On the very day Saved by a Poem was finally published (after five years of rewrites!) a dear friend said, “But it’s got the wrong title! It’s should be called SLAIN by a poem, not Saved by a Poem!” She was absolutely right. A central summons in my work is to let yourself be slain by the poem, whether you are reading it on the page, speaking it aloud, or hearing it: let those tears or that gust of laughter break open the cage of your personality, let that involuntary sob turn your quiet voice into a wail or a whimper; fall into that velvet silence between you and whoever is with you in the precious awkwardness of not knowing what to say in the wake of a poem that has hit it’s mark.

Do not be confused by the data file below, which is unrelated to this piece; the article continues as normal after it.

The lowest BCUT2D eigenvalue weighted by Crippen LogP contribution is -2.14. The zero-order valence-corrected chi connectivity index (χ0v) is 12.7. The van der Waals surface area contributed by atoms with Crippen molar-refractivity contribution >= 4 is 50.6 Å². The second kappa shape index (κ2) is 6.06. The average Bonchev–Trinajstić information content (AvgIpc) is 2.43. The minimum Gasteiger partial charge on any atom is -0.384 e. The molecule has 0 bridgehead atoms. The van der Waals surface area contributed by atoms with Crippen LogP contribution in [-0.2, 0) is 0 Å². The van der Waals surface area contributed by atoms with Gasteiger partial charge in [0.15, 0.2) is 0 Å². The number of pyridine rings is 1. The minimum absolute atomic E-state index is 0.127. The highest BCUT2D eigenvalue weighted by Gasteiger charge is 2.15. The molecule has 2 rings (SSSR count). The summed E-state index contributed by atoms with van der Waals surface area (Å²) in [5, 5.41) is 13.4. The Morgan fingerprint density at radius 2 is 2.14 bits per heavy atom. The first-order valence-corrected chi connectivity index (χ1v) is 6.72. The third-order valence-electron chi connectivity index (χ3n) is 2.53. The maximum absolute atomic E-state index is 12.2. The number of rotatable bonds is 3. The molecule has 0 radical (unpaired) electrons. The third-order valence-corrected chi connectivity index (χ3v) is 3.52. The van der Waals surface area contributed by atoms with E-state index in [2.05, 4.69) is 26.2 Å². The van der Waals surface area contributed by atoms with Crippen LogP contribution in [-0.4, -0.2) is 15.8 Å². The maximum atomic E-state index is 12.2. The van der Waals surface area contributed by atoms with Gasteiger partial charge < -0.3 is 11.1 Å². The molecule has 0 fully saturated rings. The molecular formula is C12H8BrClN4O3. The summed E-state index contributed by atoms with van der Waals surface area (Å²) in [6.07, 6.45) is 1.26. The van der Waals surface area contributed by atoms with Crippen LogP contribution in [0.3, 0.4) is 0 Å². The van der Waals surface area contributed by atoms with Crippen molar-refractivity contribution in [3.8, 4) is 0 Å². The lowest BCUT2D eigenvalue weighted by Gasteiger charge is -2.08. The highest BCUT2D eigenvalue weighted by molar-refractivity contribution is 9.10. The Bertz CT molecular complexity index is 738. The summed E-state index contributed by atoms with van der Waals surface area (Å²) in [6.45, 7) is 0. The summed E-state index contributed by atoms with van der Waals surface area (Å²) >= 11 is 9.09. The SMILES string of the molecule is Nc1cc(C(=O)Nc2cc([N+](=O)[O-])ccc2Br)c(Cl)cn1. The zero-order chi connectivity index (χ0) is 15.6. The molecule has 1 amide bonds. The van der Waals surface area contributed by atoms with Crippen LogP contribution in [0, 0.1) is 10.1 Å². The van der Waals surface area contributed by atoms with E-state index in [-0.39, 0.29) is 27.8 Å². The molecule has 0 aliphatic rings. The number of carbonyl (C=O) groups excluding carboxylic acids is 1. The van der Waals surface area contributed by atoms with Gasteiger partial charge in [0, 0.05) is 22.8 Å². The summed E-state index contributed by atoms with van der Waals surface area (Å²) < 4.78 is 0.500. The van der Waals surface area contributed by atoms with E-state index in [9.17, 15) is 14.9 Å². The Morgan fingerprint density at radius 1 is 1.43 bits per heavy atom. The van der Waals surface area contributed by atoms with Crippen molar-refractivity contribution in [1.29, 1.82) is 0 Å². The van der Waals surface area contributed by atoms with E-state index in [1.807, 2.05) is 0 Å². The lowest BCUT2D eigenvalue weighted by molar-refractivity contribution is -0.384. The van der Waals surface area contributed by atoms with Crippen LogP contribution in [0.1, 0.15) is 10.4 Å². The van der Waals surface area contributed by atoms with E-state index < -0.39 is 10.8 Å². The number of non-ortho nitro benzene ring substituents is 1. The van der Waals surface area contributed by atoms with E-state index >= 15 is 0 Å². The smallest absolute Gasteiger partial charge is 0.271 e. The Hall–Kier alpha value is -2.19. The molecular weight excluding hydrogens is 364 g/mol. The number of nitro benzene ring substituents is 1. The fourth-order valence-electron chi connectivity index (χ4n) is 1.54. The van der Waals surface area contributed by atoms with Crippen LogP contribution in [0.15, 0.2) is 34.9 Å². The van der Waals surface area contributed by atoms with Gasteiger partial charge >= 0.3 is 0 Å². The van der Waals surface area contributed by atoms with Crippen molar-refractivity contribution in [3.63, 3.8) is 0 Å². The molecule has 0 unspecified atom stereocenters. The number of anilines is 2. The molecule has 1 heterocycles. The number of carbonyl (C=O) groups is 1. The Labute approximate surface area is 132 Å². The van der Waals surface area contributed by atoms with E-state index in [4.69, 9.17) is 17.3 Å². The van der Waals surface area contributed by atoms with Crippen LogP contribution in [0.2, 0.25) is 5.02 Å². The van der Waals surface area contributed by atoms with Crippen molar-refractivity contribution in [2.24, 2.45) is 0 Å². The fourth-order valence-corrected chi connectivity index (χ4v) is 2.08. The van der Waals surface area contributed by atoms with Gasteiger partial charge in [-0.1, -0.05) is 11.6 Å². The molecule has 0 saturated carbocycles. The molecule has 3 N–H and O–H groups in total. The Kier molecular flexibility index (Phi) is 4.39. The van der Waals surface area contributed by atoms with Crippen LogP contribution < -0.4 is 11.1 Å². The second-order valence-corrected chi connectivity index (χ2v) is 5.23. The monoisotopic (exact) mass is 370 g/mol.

Every time I speak a poem, no matter how many times I’ve said it before, something in me is slain. I never know exactly what it will be. All I know is that I don’t know, and won’t know until I give myself to the poem and, as D.H. Lawrence writes, “am borrowed by the fine, fine wind that takes it’s course through the chaos of the world.” As the poem moves through my being, it magnetizes aspects of myself I have never met before, it burns off elements of my defenses and personality I no longer need – no matter how much I might think I do! It demands intimacy — that I meet it, meet myself, meet the communion with whoever might be listening — in naked presence.